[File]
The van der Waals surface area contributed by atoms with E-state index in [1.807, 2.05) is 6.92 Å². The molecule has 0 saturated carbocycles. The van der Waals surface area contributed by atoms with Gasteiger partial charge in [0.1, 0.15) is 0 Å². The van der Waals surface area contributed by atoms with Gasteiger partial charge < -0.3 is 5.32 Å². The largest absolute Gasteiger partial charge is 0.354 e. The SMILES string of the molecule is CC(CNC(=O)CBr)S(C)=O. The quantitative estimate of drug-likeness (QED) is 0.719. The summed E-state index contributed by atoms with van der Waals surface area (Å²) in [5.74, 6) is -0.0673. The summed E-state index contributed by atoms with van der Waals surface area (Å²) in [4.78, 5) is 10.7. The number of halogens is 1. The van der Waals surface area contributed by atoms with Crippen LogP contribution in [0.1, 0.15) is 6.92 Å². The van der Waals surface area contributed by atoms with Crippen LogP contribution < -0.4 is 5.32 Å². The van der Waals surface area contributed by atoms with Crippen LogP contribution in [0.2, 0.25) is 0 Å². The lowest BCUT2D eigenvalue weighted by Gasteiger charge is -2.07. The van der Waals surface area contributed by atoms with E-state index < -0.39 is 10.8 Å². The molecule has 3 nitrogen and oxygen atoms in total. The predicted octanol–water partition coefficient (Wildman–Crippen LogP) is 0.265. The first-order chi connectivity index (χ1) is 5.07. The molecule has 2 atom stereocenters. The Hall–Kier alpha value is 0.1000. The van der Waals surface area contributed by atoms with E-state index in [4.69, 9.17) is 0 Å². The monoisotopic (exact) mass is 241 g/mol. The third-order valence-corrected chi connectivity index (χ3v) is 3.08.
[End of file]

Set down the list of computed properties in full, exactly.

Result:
The van der Waals surface area contributed by atoms with E-state index in [1.807, 2.05) is 6.92 Å². The molecule has 0 saturated carbocycles. The van der Waals surface area contributed by atoms with Gasteiger partial charge in [0.1, 0.15) is 0 Å². The van der Waals surface area contributed by atoms with Gasteiger partial charge < -0.3 is 5.32 Å². The largest absolute Gasteiger partial charge is 0.354 e. The SMILES string of the molecule is CC(CNC(=O)CBr)S(C)=O. The quantitative estimate of drug-likeness (QED) is 0.719. The summed E-state index contributed by atoms with van der Waals surface area (Å²) in [5.74, 6) is -0.0673. The summed E-state index contributed by atoms with van der Waals surface area (Å²) in [4.78, 5) is 10.7. The number of halogens is 1. The van der Waals surface area contributed by atoms with Crippen LogP contribution in [0.1, 0.15) is 6.92 Å². The van der Waals surface area contributed by atoms with Crippen LogP contribution < -0.4 is 5.32 Å². The van der Waals surface area contributed by atoms with Crippen LogP contribution in [0.2, 0.25) is 0 Å². The lowest BCUT2D eigenvalue weighted by Gasteiger charge is -2.07. The van der Waals surface area contributed by atoms with E-state index < -0.39 is 10.8 Å². The molecule has 3 nitrogen and oxygen atoms in total. The predicted octanol–water partition coefficient (Wildman–Crippen LogP) is 0.265. The first-order chi connectivity index (χ1) is 5.07. The molecule has 2 atom stereocenters. The Hall–Kier alpha value is 0.1000. The van der Waals surface area contributed by atoms with E-state index in [4.69, 9.17) is 0 Å². The monoisotopic (exact) mass is 241 g/mol. The third-order valence-corrected chi connectivity index (χ3v) is 3.08.